Seniors Walkability Environment Audit Tool-Revised (SWEAT-R)

Features of the built environment may have an effect on whether older adults are able to walk outside and can be classified as macro-scale or micro-scale. Most research studies have focused on macroscale features as information is readily available from public and private sources such as geographic information systems and municipal surveys. However, microscale features may have a greater influence on older adults’ walking behaviour. For example, a deteriorating sidewalk (micro-scale feature) may deter an older adult who uses a walker, from venturing down the street as the cracks and unevenness make it challenging for them to navigate. Typically, micro-scale features are measured by environmental audits in the field.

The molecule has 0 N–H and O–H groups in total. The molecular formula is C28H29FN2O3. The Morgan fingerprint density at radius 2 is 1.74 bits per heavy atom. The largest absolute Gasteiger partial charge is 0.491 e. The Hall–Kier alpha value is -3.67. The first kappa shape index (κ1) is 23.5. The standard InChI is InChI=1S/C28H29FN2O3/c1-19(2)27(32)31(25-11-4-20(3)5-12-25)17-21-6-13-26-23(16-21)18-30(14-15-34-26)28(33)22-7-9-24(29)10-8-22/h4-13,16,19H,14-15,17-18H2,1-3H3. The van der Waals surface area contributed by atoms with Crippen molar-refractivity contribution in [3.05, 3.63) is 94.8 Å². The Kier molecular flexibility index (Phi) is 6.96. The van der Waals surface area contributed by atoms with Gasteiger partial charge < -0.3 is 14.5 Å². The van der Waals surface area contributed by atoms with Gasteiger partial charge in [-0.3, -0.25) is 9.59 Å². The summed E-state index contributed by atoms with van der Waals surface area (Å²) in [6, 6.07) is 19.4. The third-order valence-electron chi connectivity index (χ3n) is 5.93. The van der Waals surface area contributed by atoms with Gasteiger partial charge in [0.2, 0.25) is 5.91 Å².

In some of the Active Aging Research Team’s projects, we characterized the built environment using a validated older adult-specific audit tool called the Seniors Walkability Environment Audit Tool-Revised (SWEAT-R) to document features of the microscale environment including domains of 1) functionality (e.g. structural aspects such as building usage), 2) safety (e.g. personal and traffic conditions such as presence of street lights), 3) aesethics (visual appeal and quality of surroundings and public spaces), and 4) destinations (e.g. availability of services such as transit stops).

a man walking with a walker